Electrical Equipment Distributors

Industry Profile Report

Dive Deep into the industry with a 25+ page industry report (pdf format) including the following chapters

Industry Overview Current Conditions, Industry Structure, How Firms Operate, Industry Trends, Credit Underwriting & Risks, and Industry Forecast.

Call Preparation Call Prep Questions, Industry Terms, and Weblinks.

Financial Insights Working Capital, Capital Financing, Business Valuation, and Financial Benchmarks.

Industry Profile Excerpts

Industry Overview

The 7,500 electrical equipment and parts distributors in the US consolidate products across many manufacturers to offer customers wide selections, reasonable prices, and a single point of contact. Major product categories include switchgear and switchboard apparatus; wiring and cable; lighting fixtures; industrial controls; conduit, raceway, and fittings; power and distribution transformers; and motors and generators.

Competition from Alternative Channels 

Electrical products are available through a wide variety of channels, including manufacturers, retailers, energy service companies (ESCOs), product specialists, niche service distributors, and distributors of other trades.

Counterfeit Electrical Products

Counterfeit electrical products, often produced outside the US, have infiltrated the supply chain and are raising distributors’ liability risk.

Industry size & Structure

A typical electrical distributor operates out of a single location, employs about 24 workers, and generates about $17 million in annual revenue.

    • The electrical distribution industry consists of about 7,500 companies which generate $132 billion annually and employ 182,000 workers.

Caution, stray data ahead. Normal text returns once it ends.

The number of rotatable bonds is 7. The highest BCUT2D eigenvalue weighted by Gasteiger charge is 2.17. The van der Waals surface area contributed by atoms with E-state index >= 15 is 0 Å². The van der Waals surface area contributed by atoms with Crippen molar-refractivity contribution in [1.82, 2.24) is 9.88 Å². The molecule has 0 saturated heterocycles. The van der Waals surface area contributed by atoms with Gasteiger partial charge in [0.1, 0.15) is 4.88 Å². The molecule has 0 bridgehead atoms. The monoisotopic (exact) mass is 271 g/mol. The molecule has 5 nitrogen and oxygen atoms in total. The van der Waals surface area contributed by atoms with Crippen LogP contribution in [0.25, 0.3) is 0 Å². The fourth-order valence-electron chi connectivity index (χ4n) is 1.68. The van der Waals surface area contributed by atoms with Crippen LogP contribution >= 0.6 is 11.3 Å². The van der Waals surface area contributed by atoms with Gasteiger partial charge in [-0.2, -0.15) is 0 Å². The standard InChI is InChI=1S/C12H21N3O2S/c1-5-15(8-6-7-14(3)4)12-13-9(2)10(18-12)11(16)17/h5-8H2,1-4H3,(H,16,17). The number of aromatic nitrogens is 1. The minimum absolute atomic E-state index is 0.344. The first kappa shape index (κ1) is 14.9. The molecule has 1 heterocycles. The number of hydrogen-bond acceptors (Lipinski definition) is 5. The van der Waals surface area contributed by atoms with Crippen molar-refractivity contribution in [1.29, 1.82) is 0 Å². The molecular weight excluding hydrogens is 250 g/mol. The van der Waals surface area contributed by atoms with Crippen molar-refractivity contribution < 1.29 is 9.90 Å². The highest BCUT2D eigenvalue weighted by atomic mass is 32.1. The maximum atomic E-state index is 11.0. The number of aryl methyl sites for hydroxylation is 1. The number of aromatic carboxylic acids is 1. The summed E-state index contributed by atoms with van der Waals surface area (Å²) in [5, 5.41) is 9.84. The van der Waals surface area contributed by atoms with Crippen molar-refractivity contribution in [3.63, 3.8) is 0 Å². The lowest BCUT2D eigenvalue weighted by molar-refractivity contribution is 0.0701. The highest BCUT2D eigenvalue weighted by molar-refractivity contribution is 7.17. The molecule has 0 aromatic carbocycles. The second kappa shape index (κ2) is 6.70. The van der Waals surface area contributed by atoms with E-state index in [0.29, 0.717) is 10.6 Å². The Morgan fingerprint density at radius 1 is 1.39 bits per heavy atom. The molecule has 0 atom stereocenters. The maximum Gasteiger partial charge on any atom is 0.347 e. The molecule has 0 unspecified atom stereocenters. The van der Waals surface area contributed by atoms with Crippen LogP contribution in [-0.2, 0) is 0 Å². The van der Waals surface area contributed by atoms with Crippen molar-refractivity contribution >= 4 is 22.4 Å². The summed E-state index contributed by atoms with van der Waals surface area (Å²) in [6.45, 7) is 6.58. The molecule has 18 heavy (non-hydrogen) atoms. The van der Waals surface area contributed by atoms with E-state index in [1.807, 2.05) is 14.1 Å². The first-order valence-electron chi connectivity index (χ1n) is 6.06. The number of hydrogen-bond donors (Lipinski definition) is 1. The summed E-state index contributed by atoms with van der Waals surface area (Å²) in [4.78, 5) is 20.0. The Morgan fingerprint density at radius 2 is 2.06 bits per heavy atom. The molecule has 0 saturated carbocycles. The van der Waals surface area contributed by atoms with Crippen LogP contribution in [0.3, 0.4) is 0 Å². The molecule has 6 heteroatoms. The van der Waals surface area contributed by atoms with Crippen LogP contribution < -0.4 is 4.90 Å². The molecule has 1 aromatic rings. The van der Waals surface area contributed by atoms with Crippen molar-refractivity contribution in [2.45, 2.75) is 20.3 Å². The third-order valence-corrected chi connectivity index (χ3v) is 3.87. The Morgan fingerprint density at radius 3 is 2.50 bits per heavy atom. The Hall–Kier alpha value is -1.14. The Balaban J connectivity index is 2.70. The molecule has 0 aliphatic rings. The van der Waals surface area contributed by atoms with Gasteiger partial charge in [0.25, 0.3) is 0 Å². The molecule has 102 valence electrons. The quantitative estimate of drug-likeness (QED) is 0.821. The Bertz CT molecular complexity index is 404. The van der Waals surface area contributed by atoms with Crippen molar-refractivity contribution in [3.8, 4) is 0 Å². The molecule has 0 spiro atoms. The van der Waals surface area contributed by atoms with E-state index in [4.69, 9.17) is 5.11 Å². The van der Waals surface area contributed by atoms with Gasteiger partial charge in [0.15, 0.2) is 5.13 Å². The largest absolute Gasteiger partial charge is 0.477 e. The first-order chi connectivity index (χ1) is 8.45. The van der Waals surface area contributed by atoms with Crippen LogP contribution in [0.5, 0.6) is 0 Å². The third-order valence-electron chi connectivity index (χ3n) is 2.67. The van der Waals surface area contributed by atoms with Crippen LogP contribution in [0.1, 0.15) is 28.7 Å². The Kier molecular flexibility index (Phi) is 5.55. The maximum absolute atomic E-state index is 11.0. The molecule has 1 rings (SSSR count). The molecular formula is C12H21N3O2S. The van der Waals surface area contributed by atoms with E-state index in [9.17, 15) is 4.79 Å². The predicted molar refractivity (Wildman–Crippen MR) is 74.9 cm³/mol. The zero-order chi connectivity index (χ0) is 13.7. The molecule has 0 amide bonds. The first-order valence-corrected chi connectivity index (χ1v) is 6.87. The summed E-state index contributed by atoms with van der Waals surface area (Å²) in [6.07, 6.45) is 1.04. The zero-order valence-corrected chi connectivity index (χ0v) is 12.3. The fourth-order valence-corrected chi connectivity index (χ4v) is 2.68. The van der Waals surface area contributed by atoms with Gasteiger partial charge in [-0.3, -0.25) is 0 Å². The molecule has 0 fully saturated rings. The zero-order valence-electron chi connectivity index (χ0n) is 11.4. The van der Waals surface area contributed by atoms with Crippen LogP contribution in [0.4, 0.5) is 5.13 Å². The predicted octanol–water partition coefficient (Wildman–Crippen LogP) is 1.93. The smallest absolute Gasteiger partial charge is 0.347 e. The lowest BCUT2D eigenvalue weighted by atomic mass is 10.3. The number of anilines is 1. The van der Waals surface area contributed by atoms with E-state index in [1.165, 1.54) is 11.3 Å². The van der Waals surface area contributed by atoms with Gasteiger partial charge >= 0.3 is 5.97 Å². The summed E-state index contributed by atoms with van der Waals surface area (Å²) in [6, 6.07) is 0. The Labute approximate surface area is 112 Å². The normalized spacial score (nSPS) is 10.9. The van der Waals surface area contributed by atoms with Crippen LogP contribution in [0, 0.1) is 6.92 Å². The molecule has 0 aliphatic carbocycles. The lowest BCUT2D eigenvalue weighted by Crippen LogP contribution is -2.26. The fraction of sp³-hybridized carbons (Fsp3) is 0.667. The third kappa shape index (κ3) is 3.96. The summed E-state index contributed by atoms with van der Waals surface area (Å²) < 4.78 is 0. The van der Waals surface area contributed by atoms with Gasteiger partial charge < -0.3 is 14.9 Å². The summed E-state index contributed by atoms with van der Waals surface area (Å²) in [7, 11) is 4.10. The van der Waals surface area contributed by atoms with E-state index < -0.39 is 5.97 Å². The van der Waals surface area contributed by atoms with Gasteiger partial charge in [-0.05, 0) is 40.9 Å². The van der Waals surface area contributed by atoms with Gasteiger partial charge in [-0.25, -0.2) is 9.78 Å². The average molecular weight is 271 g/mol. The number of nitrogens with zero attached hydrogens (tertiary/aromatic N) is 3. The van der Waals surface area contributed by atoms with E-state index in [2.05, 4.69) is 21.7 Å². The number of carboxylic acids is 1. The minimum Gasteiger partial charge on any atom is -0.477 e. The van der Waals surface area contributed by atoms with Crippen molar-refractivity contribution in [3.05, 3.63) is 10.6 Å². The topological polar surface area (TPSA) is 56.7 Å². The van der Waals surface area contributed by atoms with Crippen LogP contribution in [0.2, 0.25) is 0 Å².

• Most electrical distributors are small, independent operations - 56% of electrical distributors have a single location and 68% employ fewer than 10 workers.
    • Customers include building contractors (29% of sales), other wholesalers and distributors (24%), industrial businesses (10%), retailers (8%), businesses for their own use (19%), and government (4%).
    • Large companies include International Electric Supplies, Rexel (Gexpro), Sonepar USA, WESCO Distribution, Graybar Electric, and Consolidated Electrical Distributors.
                                  Industry Forecast
                                  Electrical Equipment Distributors Industry Growth
                                  Source: Vertical IQ and Inforum

                                  Recent Developments

                                  Mar 27, 2024 - Producer Prices Rise Amid Falling Wage Growth
                                  • Producer prices charged by household appliance and electrical goods distributors were up sharply in Q4, year-over-year, according to the Bureau of Labor Statistics (BLS). BLS data show that industry wages decreased slightly over the same period, signaling wholesalers may successfully be passing on their higher equipment costs to customers. In Q4, industry employment growth was steady compared to the same time in 2022, according to the BLS.